Denial as Anxiety Management

Consider for a moment, a staggering reality; for the next 19 years, 10,000 Baby Boomers will reach 65 every single day.  Now of course this is only an estimate, because although lifespans are considerably longer than they were 100 years ago, we are also cramming 100 times more environmental toxins, processed foods and hours logged in front of the television.  As a result, those numbers could be less.

On the flip side, medical technology continues to improve and every single day for the next 19 years, scientists will also be continuing to find ways to help us live longer, so the number could be spot on. This doesn’t include the undocumented Boomer aged people who might not have been counted in the last census, so here I go again, being all confusing yet equally shocking.

No matter the exact number, it is a fact that the economics of the population aging so rapidly produce some pretty overwhelming challenges for us as a country. Unless there is a planet killer asteroid heading our way, the undeniable and inevitable truth must be tackled like Bruce Willis and his crew of roughnecks did in Armageddon.  To quote someone and everyone who says this, “Things are tough all over,” and since there is NO denying this, I figured I’d take the opportunity to remind everyone to VOTE.

We need to act quickly, plan for blunders and be relentless in our pursuit of our goal, which is to prevent a potentially unrecoverable collapse of our economic system. You may not think you can help with this, but you can. VOTE.

I recently stumbled into middle age. I’m 42. I didn’t consider myself middle age until my doctor repeatedly referred to me as such. Who am I to argue? If the average American woman lives to be 79 ish years old, then I am indeed middle-aged. Not only am I middle-aged, but I’m quite sure that my denial of this fact was only temporary anxiety management. Now I need something little more enduring like maybe a glimmer of hope that the overwhelming problems facing our country with regard to supporting the rapidly aging population will be manageable.

Xanax, Botox, hiding money in my mattress; these could all be interim options for me. Plenty of people my age are using denial as their stability. The Baby Boomers have been doing it for decades! Why wouldn’t they? The Boomers were raised in an era of prosperity, able to assume that Social Security, Medicare and their pensions and investments would ensure them a smooth transition into retirement.  THAT is no longer true thanks to our country’s policy of using denial as anxiety management.

As a professional in the field of Gerontology, I am tasked with the responsibility of working to find solutions to the challenges that face all of us as we age, not just the Baby Boomers. The way this particular situation plays out will set the stage for future generations. VOTE.

We watch our government leaders; parents, co-workers and friends attempt to navigate the social, psychological, economic, spiritual and biological aspects of aging. What are they doing right? What are they doing wrong? Next Tuesday, March 20th, you can tell them with your vote.

How can we know what to do when we are faced with an unprecedented social and economic crisis? We plan and we act. We retire denial as the old and ineffective way and hire reality as our roadmap to our destination. We get involved. One way to get involved is to VOTE.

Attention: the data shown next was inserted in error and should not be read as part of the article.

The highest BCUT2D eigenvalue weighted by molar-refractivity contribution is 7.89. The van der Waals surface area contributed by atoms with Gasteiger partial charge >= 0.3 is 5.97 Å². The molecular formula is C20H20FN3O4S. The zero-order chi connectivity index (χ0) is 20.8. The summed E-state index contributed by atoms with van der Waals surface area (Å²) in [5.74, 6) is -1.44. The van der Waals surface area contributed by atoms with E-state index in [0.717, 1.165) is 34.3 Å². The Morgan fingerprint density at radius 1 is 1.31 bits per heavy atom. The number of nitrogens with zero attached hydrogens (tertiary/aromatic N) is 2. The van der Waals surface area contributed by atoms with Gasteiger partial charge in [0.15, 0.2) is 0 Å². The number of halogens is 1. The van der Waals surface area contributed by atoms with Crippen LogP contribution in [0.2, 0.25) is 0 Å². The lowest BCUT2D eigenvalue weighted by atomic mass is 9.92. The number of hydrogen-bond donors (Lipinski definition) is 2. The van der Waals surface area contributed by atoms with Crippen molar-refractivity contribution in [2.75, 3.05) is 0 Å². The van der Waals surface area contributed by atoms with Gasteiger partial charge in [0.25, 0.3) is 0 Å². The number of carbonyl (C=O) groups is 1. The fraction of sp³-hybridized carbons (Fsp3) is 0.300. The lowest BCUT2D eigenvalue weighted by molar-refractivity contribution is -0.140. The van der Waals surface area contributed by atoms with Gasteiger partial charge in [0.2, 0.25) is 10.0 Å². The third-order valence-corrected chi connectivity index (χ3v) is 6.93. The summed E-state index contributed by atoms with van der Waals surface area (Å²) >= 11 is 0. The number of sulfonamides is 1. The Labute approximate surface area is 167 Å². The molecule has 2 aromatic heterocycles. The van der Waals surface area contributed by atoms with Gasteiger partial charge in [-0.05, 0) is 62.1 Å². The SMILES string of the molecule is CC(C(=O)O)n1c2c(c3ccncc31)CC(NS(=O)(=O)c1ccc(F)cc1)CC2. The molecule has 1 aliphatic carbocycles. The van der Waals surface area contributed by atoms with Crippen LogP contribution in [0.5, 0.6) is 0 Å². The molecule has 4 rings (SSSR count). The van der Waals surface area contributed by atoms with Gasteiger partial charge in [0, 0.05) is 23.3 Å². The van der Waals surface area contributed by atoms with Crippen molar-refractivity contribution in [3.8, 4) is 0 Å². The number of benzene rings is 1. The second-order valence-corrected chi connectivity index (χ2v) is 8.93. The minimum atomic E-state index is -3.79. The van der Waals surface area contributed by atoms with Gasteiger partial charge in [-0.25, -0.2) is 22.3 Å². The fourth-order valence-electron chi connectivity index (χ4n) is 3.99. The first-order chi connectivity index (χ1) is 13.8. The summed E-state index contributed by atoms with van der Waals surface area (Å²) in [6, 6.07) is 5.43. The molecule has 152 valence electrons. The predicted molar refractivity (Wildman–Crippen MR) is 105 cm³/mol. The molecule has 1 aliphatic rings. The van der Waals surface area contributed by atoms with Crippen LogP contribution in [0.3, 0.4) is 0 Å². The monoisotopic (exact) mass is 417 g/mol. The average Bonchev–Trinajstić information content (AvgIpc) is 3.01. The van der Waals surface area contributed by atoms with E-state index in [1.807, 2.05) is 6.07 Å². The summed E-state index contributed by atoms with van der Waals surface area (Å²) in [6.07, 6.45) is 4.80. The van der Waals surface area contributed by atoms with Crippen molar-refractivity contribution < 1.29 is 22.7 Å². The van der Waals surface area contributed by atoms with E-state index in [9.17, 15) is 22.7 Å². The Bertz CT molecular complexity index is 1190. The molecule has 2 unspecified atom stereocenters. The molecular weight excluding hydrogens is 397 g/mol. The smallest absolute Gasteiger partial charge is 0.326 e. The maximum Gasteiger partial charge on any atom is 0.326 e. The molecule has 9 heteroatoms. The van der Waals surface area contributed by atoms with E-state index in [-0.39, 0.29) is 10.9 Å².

There is no quick solution, but there are fantastic opportunities for continuous progress if we are unrelenting in our pursuit of a strategy that embraces our humanity, not politics. As Abraham Lincoln said so long ago, “The best thing about the future is that it only comes one day at a time.” Don’t waste the day by not voting because you can’t get it back. VOTE.

One some level, I agree with Abe, whose many memorable and wise quotable bites of wisdom have guided our country through troubled times.  We are now facing troubled times. Each day counts. I wish Abe was still around. These days so many political sound bites are uninspiring, vague, inflammatory, and full of half truths. Still, I’m going to VOTE.

And in case you think being a gerontology professional means that I know a lot about old people, I want to set you straight, STAT, on just why a Licensed Clinical Professional Counselor like me would study GERONTOLOGY, I’ll tell you. I did this so I’d know more about people in general. GERONTOLOGY IS THE STUDY OF AGING: The social, psychological and biological aspects of aging. Sheesh….and you are aging, each day you are closer to becoming a crusty old fart that is going to need some financial stability and accessible, high quality health care. So basically what I’m trying to say is……..

Use sunscreen, try to be responsible with your cash, be nice to old people because soon you will be ordering the early bird special and repeating yourself 26 times a day and talking about how things were soooooooooooo much easier when YOU were a kid. Manage your anxiety with action, NOT denial.

Oh yeah….and don’t forget to VOTE.


6 Replies to “Denial as Anxiety Management”

  1. Nicole – I love you even if you reminded me that I am way over middle age and much to quickly making my way to old! And by the way Nicole I want to remind you to——>VOTE!!! I am reminded that I do management my anxiety of getting old with denial as it concerns my health most of the time, but not when it comes to my rights, so I VOTE!

  2. Oops, election date is listed as March 2 instead of April. once you fix, feel free to delete this comment.

    Great article. Voting is a start. Understanding and gaining knowledge about what you’re voting is even better.

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